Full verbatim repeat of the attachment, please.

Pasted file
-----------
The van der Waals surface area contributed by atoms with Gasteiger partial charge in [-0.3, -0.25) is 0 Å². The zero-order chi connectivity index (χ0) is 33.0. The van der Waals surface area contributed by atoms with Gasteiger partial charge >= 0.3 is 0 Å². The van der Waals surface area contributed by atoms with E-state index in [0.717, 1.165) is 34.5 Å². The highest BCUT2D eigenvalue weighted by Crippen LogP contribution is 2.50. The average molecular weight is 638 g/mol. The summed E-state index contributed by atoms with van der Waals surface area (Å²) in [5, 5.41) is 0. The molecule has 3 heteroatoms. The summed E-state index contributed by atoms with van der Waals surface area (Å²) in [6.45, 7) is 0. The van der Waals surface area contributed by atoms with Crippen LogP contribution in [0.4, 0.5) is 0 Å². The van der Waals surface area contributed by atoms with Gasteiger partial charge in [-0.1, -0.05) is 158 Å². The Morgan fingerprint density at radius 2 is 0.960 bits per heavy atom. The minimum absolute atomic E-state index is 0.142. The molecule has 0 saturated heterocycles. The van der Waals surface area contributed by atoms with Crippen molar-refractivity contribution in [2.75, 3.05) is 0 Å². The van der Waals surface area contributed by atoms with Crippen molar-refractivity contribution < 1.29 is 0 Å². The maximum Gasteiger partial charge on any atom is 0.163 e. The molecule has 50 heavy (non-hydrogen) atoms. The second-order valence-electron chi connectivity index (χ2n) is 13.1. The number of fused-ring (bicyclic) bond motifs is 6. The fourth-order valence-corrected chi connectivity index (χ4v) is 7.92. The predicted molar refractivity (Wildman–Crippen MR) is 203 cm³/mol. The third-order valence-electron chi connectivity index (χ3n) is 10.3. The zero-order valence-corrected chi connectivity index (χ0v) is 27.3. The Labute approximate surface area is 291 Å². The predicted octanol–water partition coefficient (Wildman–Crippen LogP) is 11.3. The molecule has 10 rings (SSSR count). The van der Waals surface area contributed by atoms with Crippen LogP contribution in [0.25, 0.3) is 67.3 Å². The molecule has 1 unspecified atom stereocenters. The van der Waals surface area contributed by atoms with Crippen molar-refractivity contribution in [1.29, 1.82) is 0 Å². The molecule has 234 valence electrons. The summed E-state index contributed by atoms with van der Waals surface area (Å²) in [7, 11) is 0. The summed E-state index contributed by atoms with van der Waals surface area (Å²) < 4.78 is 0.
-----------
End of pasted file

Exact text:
The van der Waals surface area contributed by atoms with Gasteiger partial charge in [-0.3, -0.25) is 0 Å². The zero-order chi connectivity index (χ0) is 33.0. The van der Waals surface area contributed by atoms with Gasteiger partial charge >= 0.3 is 0 Å². The van der Waals surface area contributed by atoms with E-state index in [0.717, 1.165) is 34.5 Å². The highest BCUT2D eigenvalue weighted by Crippen LogP contribution is 2.50. The average molecular weight is 638 g/mol. The summed E-state index contributed by atoms with van der Waals surface area (Å²) in [5, 5.41) is 0. The molecule has 3 heteroatoms. The summed E-state index contributed by atoms with van der Waals surface area (Å²) in [6.45, 7) is 0. The van der Waals surface area contributed by atoms with Crippen LogP contribution in [0.4, 0.5) is 0 Å². The van der Waals surface area contributed by atoms with Gasteiger partial charge in [-0.1, -0.05) is 158 Å². The Morgan fingerprint density at radius 2 is 0.960 bits per heavy atom. The minimum absolute atomic E-state index is 0.142. The molecule has 0 saturated heterocycles. The van der Waals surface area contributed by atoms with Crippen molar-refractivity contribution in [2.75, 3.05) is 0 Å². The van der Waals surface area contributed by atoms with Crippen molar-refractivity contribution < 1.29 is 0 Å². The maximum Gasteiger partial charge on any atom is 0.163 e. The molecule has 50 heavy (non-hydrogen) atoms. The second-order valence-electron chi connectivity index (χ2n) is 13.1. The number of fused-ring (bicyclic) bond motifs is 6. The fourth-order valence-corrected chi connectivity index (χ4v) is 7.92. The predicted molar refractivity (Wildman–Crippen MR) is 203 cm³/mol. The third-order valence-electron chi connectivity index (χ3n) is 10.3. The zero-order valence-corrected chi connectivity index (χ0v) is 27.3. The Labute approximate surface area is 291 Å². The predicted octanol–water partition coefficient (Wildman–Crippen LogP) is 11.3. The molecule has 10 rings (SSSR count). The van der Waals surface area contributed by atoms with Crippen LogP contribution in [0.25, 0.3) is 67.3 Å². The molecule has 1 unspecified atom stereocenters. The van der Waals surface area contributed by atoms with Crippen molar-refractivity contribution in [1.29, 1.82) is 0 Å². The molecule has 234 valence electrons. The summed E-state index contributed by atoms with van der Waals surface area (Å²) in [7, 11) is 0. The summed E-state index contributed by atoms with van der Waals surface area (Å²) < 4.78 is 0.